Literary pilgrimages are best saved for internal musing, since the drive to go stand inside the homes where the great poets or other artists lived stirs up deep sediment that doesn't really serve anyone else except the primary visitor. It is a personal matter. I mean, which writer among us can really properly convey the feeling and meaning of just being there in the same room where Walt Whitman was born? Hell if it's going to be me.
However, I would like to just note it for the record: Standing in the room where Whitman was born on May 31, 1819, which is the downstairs bedroom of the farmhouse Walt Whitman's father built in the West Hills area of Huntington on Long Island in 1816, exceeded my own expectations.
I've stood in front of or been in houses where Edgar Allen Poe lived; where Emily Dickinson wrote in genius seclusion; Hawthorne was born Salem; where the poet Charles Olson pumped out his Gloucester poems; where James Baldwin, Gertrude Stein and Anais Nin worked in Paris ... but there is something more fundamental about Whitman, at least for me, not only because of his humanism, progressiveness and his marriage of personal and political, but because he hailed from Long Island, my birthplace.
That the farmhouse still stands is the first miracle. What was once a 60-acre farm in the middle of other farmland is now one acre set inside high fencing to secure the historical site from the suburban sprawl of shopping centers and housing development. Another part of Walt Whitman's legacy, among the most seminal and iconic and landmark artists in American or literary history, is that his name is born on the shopping mall that stretches down Route 110 (Walt Whitman Road) in Huntington across from the poet's birthplace. Saks Fifth Avenue, Bloomingdale's, Williams-Sonoma: These may not be any of the things Whitman catalogued in his newspaper accounts or verse, but there these big box stores sit, surrounding the sedate grounds where the Whitman house stands.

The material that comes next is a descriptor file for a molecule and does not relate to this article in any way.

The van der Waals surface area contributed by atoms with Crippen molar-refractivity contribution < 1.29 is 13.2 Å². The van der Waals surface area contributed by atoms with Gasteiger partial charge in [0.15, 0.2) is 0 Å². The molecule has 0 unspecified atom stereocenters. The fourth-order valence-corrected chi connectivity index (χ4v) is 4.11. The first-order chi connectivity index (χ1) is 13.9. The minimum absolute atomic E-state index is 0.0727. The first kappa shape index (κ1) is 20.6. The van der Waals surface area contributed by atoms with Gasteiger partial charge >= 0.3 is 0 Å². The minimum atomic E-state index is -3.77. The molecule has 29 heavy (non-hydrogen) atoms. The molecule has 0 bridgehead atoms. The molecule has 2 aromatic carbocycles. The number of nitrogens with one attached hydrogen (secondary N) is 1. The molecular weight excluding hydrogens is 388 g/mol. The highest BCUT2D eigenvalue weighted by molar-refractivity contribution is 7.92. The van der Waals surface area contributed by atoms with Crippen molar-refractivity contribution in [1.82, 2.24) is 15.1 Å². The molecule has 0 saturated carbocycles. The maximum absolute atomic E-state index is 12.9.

And while it's definitely weird trying to find the Whitman Birthplace site amidst the clutter and clatter of modern-day (i.e. car-addled/store-riddled) Long Island, it turns out to be OK.
For the poet who celebrated himself and gave ample, sprawling voice to the burgeoning song of Democracy, the scrum and mess of society blithely whizzes around and past the former pastureland where Whitman was birthed. Thanks to efforts in 1949, when the Walt Whitman Birthplace Association was formed, and continued advocacy and fundraising via former Newsday newspaper publisher Alice Patterson, the site was preserved from the fast-encroaching suburban development. The state of New York helps administer the site along with the Walt Whitman Birthplace Association, which has erected a statue of the poet and a modern loft-like building that houses a shop and reading space.
The entire site and experience is worth the trip and the $6 for the guided tour of the house. On the crisp November day I visited, an enthusiastic guide led me across the lawn and into the home, which Walt Whitman Sr. grandly built as a model home to show prospective clients just what he could build for them, too. We entered the foyer, then the parlor, with its wide-plank wood floors and custom, built-in cabinets and large windows. Then, we walked through to the bedroom where, the guide said: "And this is where Walt Whitman was born."
Whatever sense of being in a semi-sacred space that I had had just walking through the front door of the home was, in that instance, amplified. Most of it came from the striking realization that for everything Whitman did, everything he became and remains, started in one room. I was in a real place that stands in concrete confirmation against the decades and centuries of the Whitman who became the poetic father and god and enduring definition of a hearty, heralded strain of the new American poetic canon.
In a world of shopping malls and cars and democracy under siege, the sanctuary of the Whitman home was palpable. It was made even more so by my profound sense that, stripped of the noise and the Internet and the virtual world I have come to inhabit for great chunks of time, Whitman walked from Long Island to Brooklyn to Washington to the Civil War battlefields and hospitals to Camden, NJ and witnessed his world, his America, unfolding in real time. Our songs of ourselves these days ... hard to not see them by comparison as wanting. But at least the visit got me reconnected to some time and some place distilled of distraction, distilled to its essential point and purpose.
Is a former political and sports columnist who worked great cities like Albany NY, Seattle, Baltimore and Harrisburg PA. She lives New York.